Most people with an interest in the history of CIA will have heard of “Operation Mockingbird” (an unofficial name), sometimes known as Frank Wisner’s “Mighty Wurlitzer,” which used a network of journalists for propaganda purposes. While the elements of Mockingbird that most people are familiar with were run through CIA’s Office of Policy Coordination, there is another side to Mockingbird that’s much less well-known. A declassified CIA memo from 1965 reveals a network of journalists that regularly received intelligence from Ray S. Cline, one of CIA’s senior analysts and at that time the Deputy Director of the Directorate of Intelligence. Several of these journalists were former intelligence officers and were not only involved in information and propaganda dissemination, but other ongoing CIA operations.
Joseph Alsop, for instance, agreed to cover the 1953 Philippine elections for the Agency as a journalist as cover for also gathering information for the Agency. The memo hints that Joseph Alsop may have had a similar relationship with Mr. Cline, who apparently began his press activities in 1957. According to Mr. Cline, he met with Alsop whenever the reporter requested it “to discuss international events of interest to him for the purpose of writing his columns, giving him guidance as to my thinking on these subjects whenever it was possible.” These meetings were also held at the request of the Director of Central Intelligence, who preferred for Alsop “to write reasonable columns [rather] than to have misinformation published.” A 1965 report to the Director makes it clear that the information flowed in more than one direction. According to the report written by Mr. Cline, Joseph Alsop began to provide him with information about Viet Cong strength without asking for his view on it.
In addition to identifying a number of journalists involved in this CIA network and providing some basic information about their activities, the memo praises the leaks and the use of the press to manipulate the public’s perception of the Agency in the context of “rising clamor impairing public confidence in the Agency as an institution and in the competence of some of its personnel.”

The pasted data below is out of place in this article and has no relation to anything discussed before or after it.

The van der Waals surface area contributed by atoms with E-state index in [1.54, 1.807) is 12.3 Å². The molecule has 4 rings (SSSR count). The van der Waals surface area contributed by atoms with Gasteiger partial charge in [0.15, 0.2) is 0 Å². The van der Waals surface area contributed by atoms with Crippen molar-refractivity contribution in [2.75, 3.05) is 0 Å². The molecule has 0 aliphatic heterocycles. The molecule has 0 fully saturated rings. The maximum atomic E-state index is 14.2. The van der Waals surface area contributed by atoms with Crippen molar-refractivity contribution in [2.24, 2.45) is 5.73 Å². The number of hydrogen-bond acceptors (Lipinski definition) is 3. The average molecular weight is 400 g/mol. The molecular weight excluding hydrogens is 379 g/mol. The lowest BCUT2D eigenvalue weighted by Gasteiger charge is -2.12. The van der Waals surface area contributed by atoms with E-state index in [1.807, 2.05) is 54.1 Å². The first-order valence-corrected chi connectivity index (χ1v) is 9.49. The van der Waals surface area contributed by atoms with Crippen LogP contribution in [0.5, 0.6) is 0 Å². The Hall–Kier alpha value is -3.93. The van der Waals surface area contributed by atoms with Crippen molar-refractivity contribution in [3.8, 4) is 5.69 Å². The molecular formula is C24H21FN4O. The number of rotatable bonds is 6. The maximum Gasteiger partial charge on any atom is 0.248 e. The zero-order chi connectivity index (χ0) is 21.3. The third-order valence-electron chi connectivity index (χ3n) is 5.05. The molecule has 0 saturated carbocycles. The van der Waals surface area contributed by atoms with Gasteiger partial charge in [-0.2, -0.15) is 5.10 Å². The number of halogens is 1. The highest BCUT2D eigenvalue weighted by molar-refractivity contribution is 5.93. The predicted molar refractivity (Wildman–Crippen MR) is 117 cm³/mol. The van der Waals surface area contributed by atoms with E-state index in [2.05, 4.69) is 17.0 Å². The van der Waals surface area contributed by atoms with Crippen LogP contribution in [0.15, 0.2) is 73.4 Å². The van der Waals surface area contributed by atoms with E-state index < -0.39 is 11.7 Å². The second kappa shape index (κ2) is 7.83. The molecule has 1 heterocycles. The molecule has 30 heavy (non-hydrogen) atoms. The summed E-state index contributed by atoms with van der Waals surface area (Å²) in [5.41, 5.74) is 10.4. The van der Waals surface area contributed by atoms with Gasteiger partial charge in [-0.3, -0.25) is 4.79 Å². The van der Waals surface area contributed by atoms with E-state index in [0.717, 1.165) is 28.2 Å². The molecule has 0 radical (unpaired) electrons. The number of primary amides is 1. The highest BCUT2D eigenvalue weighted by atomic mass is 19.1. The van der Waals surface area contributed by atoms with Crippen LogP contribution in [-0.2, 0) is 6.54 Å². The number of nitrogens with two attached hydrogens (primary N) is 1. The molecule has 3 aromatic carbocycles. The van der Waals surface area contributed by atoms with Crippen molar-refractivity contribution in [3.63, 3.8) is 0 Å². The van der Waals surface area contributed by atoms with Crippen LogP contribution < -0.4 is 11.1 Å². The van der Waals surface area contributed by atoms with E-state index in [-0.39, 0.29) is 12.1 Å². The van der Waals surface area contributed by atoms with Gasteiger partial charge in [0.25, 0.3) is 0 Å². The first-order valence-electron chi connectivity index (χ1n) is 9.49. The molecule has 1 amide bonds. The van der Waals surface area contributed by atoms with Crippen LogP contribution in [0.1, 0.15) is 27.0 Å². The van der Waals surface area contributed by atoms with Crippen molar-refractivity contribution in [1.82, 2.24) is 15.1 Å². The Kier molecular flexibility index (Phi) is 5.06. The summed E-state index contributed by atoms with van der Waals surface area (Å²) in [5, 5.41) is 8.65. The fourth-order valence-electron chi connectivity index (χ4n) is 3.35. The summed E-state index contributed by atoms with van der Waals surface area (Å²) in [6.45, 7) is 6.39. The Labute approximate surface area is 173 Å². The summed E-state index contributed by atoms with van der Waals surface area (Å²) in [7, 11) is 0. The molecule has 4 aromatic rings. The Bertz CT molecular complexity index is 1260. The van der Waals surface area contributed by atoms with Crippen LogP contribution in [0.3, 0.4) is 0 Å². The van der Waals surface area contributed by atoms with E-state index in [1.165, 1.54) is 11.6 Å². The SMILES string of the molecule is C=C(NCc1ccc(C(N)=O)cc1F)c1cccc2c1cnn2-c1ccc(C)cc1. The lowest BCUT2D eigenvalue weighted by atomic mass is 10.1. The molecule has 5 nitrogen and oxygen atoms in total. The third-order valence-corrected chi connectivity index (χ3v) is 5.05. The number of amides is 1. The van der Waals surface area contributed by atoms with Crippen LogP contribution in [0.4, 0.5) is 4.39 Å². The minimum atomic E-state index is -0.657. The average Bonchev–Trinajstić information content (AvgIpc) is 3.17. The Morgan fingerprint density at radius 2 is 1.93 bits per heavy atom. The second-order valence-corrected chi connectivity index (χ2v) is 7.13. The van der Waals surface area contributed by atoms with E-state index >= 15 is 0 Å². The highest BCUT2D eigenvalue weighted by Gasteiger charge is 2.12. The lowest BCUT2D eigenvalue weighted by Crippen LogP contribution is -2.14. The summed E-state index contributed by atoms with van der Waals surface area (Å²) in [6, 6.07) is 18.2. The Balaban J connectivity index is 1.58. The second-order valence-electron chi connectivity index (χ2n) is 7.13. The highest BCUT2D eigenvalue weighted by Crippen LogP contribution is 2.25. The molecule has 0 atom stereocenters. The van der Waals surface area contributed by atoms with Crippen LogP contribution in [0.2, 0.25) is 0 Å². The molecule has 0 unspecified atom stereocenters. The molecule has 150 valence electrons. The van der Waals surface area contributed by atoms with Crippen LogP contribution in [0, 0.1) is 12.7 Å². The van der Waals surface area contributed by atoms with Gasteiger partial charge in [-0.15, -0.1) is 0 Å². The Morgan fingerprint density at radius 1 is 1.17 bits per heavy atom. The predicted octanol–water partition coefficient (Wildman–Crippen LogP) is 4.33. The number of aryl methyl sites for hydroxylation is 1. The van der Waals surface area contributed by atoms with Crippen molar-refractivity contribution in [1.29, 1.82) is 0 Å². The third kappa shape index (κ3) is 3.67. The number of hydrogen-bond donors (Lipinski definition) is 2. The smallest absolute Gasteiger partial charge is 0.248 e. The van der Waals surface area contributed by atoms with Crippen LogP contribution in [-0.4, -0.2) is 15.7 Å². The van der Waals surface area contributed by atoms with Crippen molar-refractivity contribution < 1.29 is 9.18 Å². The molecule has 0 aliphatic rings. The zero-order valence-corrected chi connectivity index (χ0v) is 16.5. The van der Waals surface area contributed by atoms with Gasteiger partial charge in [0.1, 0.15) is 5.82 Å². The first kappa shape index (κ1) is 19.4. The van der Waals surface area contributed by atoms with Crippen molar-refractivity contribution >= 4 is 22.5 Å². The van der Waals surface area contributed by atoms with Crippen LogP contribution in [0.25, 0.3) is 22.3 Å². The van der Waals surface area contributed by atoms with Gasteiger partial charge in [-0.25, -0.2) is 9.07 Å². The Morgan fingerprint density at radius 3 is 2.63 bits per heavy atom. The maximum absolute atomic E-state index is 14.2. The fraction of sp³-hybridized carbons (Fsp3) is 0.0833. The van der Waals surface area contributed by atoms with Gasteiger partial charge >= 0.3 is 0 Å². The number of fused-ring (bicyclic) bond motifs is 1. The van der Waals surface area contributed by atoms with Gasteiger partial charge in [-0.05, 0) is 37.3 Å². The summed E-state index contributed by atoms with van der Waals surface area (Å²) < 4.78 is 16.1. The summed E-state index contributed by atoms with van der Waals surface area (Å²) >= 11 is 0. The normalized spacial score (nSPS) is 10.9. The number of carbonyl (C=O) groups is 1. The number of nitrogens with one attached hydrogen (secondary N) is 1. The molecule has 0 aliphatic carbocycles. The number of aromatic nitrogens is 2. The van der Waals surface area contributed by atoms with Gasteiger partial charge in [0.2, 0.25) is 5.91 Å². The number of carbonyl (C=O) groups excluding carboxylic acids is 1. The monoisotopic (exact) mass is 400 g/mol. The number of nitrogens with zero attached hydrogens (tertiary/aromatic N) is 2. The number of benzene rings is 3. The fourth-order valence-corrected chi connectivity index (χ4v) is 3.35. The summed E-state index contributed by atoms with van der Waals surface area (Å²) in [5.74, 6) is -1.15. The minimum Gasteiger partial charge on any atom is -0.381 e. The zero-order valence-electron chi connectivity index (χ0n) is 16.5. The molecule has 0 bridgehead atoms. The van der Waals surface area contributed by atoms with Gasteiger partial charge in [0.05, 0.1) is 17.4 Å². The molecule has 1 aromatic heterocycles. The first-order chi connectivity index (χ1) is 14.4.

As part of giving the journalists information that would help further the Agency’s goals and improve public perception of it, Ray Cline gave extensive briefings based on briefings given to the National Security Council by the Director of Central Intelligence. One such briefing was given to Stewart Alsop, who was the brother of Joseph Alsop and a former officer in the Agency’s World War II predecessor, the Office of Strategic Services. “at the Director’s instruction” and excluded military weapons data. The Director similarly instructed Mr. Cline to maintain similar briefings “without disclosing classified information” to Joseph Alsop.
The memo repeatedly states that all the information provided to the press was either unclassified and not sensitive, or “general analysis.” One such example of general analysis, given to Time Magazine correspondent Jess Cook, remains a secret. While the information was given the press for publication, even a brief description of that information and analysis is redacted because it would “reveal the identity of a confidential human source, a human intelligence source, a relationship with an intelligence or security service of a foreign government or international organization, or a non-human intelligence source; or impair the effectiveness of an intelligence method currently in use, available for use, or under development.” Unfortunately, this is a classic example of the Agency improperly attempting to use a broad exemption to withhold information. Mr. Cline explained that he provided the information so that Jess Cook and TIME would give “a reasonable treatment of [the subject].” The information was explicitly intended for publication, meaning it was already revealed to the public.
The journalists identified in the memo as having been a part of Ray Cline’s network are:
- Joseph C. Harsch (May 25, 1905 – June 3, 1998) – Christian Science Monitor, NBC
- Walter Lippmann (September 23, 1889 – December 14, 1974) – Los Angeles Times
- John Scott (March 26, 1912 – December 1, 1976) – TIME
- Joseph Wright Alsop V (October 10, 1910 – August 28, 1989) – Various
- Wallace Carroll (1906-2002) – New York Times
- Stewart Johonnot Oliver Alsop (May 17, 1914 – May 26, 1974) – Saturday Evening Post
- Wallace Carroll (died 2002) – New York Times
- Max S. Johnson – U.S. News & World Report
- Cyrus Leo Sulzberger II (October 27, 1912 – September 20, 1993) – Various
- Tadeusz “Tad” Witold Szulc (July 25, 1926 – May 21, 2001) – New York Times
- Henry Gemmill (died 1994) – Wall Street Journal
- Chalmers M. Roberts (died 2005) – Washington Post
- Murrey Marder (died 2013) – Washington Post
- Charles J. V. Murphy (died 1987) – FORTUNE
- James Russell Wiggins (December 4, 1903 – November 19, 2000) – Washington Post
- Alfred Friendly (December 30, 1911 – November 7, 1983) – Washington Post
- Philip L. Geyelin (died 2002) – Wall Street Journal
- Louis Kraar (died 2006) – Wall Street Journal, Fortune and TIME
- Charles Leffingwell Bartlett (born August 14, 1921)
- Harry Schwartz (died 2004) – New York Times
- William V. Shannon (died 1988) – New York Times
- William S. White – United Features Syndicate
- Jess Cook – Time Magazine
- Katharine Meyer Graham (June 16, 1917 – July 17, 2001) – Washington Post and Newsweek
Future articles will explore the background and activities of these journalists along with their contacts with CIA. In the meantime, you can read the memo below, or my FOIA request to find out more here.